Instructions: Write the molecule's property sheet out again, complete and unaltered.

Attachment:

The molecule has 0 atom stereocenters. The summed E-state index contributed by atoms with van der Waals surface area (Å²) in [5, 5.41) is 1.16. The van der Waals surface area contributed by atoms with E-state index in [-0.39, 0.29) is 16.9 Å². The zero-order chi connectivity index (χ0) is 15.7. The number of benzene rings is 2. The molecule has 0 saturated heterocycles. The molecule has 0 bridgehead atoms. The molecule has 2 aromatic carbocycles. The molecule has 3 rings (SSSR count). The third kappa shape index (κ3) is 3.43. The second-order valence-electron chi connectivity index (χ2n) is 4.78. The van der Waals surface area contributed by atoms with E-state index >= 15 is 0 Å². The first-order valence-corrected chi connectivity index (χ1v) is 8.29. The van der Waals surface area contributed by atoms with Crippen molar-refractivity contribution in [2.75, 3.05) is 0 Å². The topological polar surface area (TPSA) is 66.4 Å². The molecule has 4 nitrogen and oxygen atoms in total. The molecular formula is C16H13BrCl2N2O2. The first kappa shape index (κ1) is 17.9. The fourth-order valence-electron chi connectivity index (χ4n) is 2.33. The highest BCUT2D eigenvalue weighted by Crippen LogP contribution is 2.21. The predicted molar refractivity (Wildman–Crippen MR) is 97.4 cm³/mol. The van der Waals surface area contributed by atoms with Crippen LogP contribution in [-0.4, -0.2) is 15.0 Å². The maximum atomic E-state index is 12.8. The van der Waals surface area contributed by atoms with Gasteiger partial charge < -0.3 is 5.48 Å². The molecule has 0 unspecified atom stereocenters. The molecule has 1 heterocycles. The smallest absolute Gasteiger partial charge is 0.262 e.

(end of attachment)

The molecule has 0 atom stereocenters. The summed E-state index contributed by atoms with van der Waals surface area (Å²) in [5, 5.41) is 1.16. The van der Waals surface area contributed by atoms with E-state index in [-0.39, 0.29) is 16.9 Å². The zero-order chi connectivity index (χ0) is 15.7. The number of benzene rings is 2. The molecule has 0 saturated heterocycles. The molecule has 0 bridgehead atoms. The molecule has 2 aromatic carbocycles. The molecule has 3 rings (SSSR count). The third kappa shape index (κ3) is 3.43. The second-order valence-electron chi connectivity index (χ2n) is 4.78. The van der Waals surface area contributed by atoms with E-state index >= 15 is 0 Å². The first-order valence-corrected chi connectivity index (χ1v) is 8.29. The van der Waals surface area contributed by atoms with Crippen molar-refractivity contribution in [2.75, 3.05) is 0 Å². The topological polar surface area (TPSA) is 66.4 Å². The molecule has 4 nitrogen and oxygen atoms in total. The molecular formula is C16H13BrCl2N2O2. The first kappa shape index (κ1) is 17.9. The fourth-order valence-electron chi connectivity index (χ4n) is 2.33. The highest BCUT2D eigenvalue weighted by Crippen LogP contribution is 2.21. The predicted molar refractivity (Wildman–Crippen MR) is 97.4 cm³/mol. The van der Waals surface area contributed by atoms with Crippen LogP contribution in [-0.4, -0.2) is 15.0 Å². The maximum atomic E-state index is 12.8. The van der Waals surface area contributed by atoms with Gasteiger partial charge < -0.3 is 5.48 Å². The molecule has 0 unspecified atom stereocenters. The molecule has 1 heterocycles. The smallest absolute Gasteiger partial charge is 0.262 e.